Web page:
It is well established that γH2AX formation occurs in response to DNA double-strand breaks, and apoptosis generates double-strand breaks; the γH2AX assay outlined in this paper cannot separate these two processes. The literature on γH2AX as a marker for DNA double-strand breaks induced by ionizing radiation is extensive; however, less is known about the utility of γH2AX as a marker for monitoring chemotherapy-induced DNA damage. When Rogakou and colleagues used ionizing radiation as a source of double-strand break damage and apoptosis, maximum γH2AX response was estimated to be 9 to 30 minutes post-exposure (10), which is significantly less than the time course observed in our studies. In contrast, the same group reported that γH2AX started to accumulate 1.5 hours after anti-Fas and TRAIL were used to induce apoptosis in vitro, corresponding to the appearance of DNA double-strand breaks (34, 35). Our interpretation of the difference in γH2AX response between our observed drug response and previously published radiation-treated animal models is the difference in the timing of DNA damage. Ionizing radiation results in immediate double-strand break damage. For chemotherapeutic agents, injected as well as oral, there is a time lag between their administration and arrival at the tissue being sampled. In addition, for those agents that act by interfering with DNA metabolism, time is needed for the inhibition and subsequent repair to occur, with most of the double-strand breaks forming during the attempted repair of the breaks themselves. Our ability to determine drug dose response within groups with statistical significance required collecting and testing tumor biopsies no sooner than 4 hours post-dose, which would appear to be a very early time point for detecting apoptosis considering the biodistribution of the compound that must take place in the test animal.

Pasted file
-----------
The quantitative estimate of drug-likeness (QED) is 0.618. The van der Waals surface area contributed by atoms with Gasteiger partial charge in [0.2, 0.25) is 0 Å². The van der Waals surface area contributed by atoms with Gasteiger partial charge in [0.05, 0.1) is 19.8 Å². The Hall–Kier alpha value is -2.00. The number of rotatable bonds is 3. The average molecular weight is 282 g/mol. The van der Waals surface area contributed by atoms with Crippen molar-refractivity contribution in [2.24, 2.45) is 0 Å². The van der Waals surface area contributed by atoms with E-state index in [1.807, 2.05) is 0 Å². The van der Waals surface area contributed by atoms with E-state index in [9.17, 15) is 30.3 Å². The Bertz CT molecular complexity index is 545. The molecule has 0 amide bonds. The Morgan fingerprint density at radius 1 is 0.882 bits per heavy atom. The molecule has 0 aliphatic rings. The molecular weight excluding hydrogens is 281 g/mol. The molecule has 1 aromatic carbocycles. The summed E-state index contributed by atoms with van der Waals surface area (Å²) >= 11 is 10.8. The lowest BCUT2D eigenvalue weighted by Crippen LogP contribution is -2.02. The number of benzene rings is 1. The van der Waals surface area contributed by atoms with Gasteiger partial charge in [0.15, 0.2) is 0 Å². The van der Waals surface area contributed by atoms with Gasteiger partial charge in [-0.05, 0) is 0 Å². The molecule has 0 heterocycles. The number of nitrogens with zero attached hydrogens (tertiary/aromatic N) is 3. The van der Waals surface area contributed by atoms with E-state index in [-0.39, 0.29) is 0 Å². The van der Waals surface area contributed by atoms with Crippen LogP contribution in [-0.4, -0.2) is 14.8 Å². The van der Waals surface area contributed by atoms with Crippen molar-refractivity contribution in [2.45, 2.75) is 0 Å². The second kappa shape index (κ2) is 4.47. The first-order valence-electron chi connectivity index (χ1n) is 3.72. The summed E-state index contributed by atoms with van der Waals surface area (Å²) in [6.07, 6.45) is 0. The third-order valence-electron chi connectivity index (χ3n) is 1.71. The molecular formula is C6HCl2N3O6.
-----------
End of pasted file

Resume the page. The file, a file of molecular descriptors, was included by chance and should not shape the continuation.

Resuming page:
Our use of γH2AX as a pharmacodynamic biomarker also raises the question of quantifying the number of DNA double-strand break repair complexes and using that information to predict cell death in response to drug treatment. It has been reported that cancer cell lines have a wide variation in the number of γH2AX foci per nucleus in the absence of radiation or drug treatment, and these cells continue to grow and divide (36, 37). The question of whether an increase in the fraction of γH2AX-positive cells reflects an increase in cell death remains to be further explored (35), although data presented here point in that direction (Fig. 3B). We are currently validating an apoptosis-specific assay and plan to use it to develop a multiplex immunofluorescence assay for simultaneous measurement of DNA damage and apoptotic markers on the same specimens.

There was significant within-treatment group variability for both biomarker levels (tumor and hair follicle) and tumor growth inhibition. We suspect that the within-group variability in response to exposure to topotecan and indenoisoquinolines in xenografts may, in part, be related to variable intratumoral levels of Top1 (3841). A number of tumor cell lines respond to Top1 inhibitors by selective S-phase arrest during DNA replication, and γH2AX formation in response to these treatments is restricted to replicating cells (19, 42, 43). In addition, it has been reported in the FOCUS trial that response to irinotecan is a function of Top1 levels in the tumor at the start of treatment (40). It is reasonable to suggest that the reduction in Top1 levels during and after Top1 inhibitor treatment can result in decreased drug response on the next treatment cycle. We have recently analytically validated an ELISA-based total Top1 assay in tissues (41) and are interested in confirming the FOCUS trial results as well as documenting the effect of repeat Top1 inhibitor treatment on biomarker and xenograft growth response. The Top1 assay is being used as a correlative study in clinical trials at the NCI. We have also reported, using that assay, that there is significant variability in the amount of Top1 in xenografts from different mice, and that topotecan-sensitive xenografts express higher levels of Top1 protein than topotecan-resistant xenografts (38).